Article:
3) A new credit rating system for infrastructure projects which gives emphasis to various in-built credit enhancement structures will be developed, instead of relying upon a standard perception of risk which often results in mispriced loans
Reforms in FDI Policy
Following reforms were suggested in the Foreign Direct Investment (FDI) and related policies in sectors covering the areas of insurance and pension, Asset Reconstruction Companies, Stock Exchanges, etc.
• 100 percent FDI will be allowed through FIPB route in marketing of food products produced and manufactured in India. This will benefit farmers, give impetus to food processing industry and create vast employment opportunities.
• Foreign investment will be allowed in the insurance and pension sectors in the automatic route up to 49 percent subject to the extant guidelines on Indian management and control to be verified by the regulators.
• 100 percent FDI in Asset Reconstruction Companies (ARCs) will be permitted through automatic route. Foreign Portfolio Investors (FPIs) will be allowed up to 100 percent of each tranche in securities receipts issued by ARCs subject to sectoral caps.
• Investment limit for foreign entities in Indian stock exchanges will be enhanced from 5 to 15 percent on par with domestic institutions. This will enhance global competitiveness of Indian stock exchanges and accelerate adoption of best-in-class technology and global market practices.
• The existing 24 percent limit for investment by FPIs in Central Public Sector Enterprises, other than Banks, listed in stock exchanges, will be increased to 49 percent to obviate the need for prior approval of Government for increasing the FPI investment.
• The basket of eligible FDI instruments will be expanded to include hybrid instruments subject to certain conditions.
• FDI will be allowed beyond the 18 specified Non-Banking Financial Company (NBFC) activities in the automatic route in other activities which are regulated by financial sector regulators.
• With a view to promote Make In India and following the practices in advanced countries, foreign investors will be accorded Residency Status subject to certain conditions. Currently, these investors are granted business visa only up to 5 years at a time.
• A Centre State Investment Agreement was proposed. This will ensure fulfillment of the obligations of the State Governments under Bilateral Investment Treaties. States which opt to sign these Agreements will be seen as more attractive destinations by foreign investors.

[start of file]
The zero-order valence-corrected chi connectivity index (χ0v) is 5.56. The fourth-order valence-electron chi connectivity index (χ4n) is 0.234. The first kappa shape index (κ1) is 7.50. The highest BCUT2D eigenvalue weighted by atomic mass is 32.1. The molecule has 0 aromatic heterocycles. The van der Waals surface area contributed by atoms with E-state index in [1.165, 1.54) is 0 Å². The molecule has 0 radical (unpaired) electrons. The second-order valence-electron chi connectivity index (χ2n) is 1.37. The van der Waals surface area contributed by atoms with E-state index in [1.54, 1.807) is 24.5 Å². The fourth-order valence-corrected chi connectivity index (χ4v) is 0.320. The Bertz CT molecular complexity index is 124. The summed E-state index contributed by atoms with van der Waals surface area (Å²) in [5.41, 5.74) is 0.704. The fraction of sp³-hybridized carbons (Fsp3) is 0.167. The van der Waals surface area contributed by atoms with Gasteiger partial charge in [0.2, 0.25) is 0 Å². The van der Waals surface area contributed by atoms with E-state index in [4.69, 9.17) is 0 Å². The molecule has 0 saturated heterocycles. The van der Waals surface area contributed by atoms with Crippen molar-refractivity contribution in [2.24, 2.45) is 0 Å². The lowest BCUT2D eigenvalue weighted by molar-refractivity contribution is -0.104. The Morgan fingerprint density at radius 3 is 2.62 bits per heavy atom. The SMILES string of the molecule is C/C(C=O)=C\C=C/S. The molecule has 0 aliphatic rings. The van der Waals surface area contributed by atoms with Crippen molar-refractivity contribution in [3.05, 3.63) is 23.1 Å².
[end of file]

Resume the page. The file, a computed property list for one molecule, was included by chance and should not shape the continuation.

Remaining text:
Central Public Sector Enterprises related
• The Department of Disinvestment was renamed as the Department of Investment and Public Asset Management (DIPAM).
• In order to utilize the assets of CPSEs for generation of resources for investment in new projects a new policy was approved by the Government.
• For this, divestment of individual assets like land, manufacturing units, etc. to release their asset value for making investment in new projects will be encouraged.
• In this regard, the NITI Aayog will identify the CPSEs for strategic sale.
• A comprehensive approach will be adopted for efficient management of Government investment in CPSEs by addressing issues such as capital restructuring, dividend, bonus shares, etc.
• For roads and highways 55000 crore rupees proposed for 2016-17. In addition, the National Highways Authority of India (NHAI) will be allowed to raise 15000 crore rupees through bonds.
• Total investment in the road sector, including Pradhan Mantri Gram Sadak Yojana (PMGSY) allocation of 27000 crore rupees, would be 97000 crore rupees during 2016-17.
• Together with the capital expenditure of the Railways, the total outlay on roads and railways will be 218000 crore in 2016-17.
• To augment infrastructure spending further, Government will permit mobilisation of additional finances to the extent of 31300 crore by NHAI, PFC, REC, IREDA, NABARD and Inland Water Authority through rising of Bonds during 2016-17.
• Overall, outlay for infrastructure is pegged at 221246 crore rupees in 2016-17. It is an increase of 22.5 percent over the 2015-16 for which 180610 crore rupees were allocated.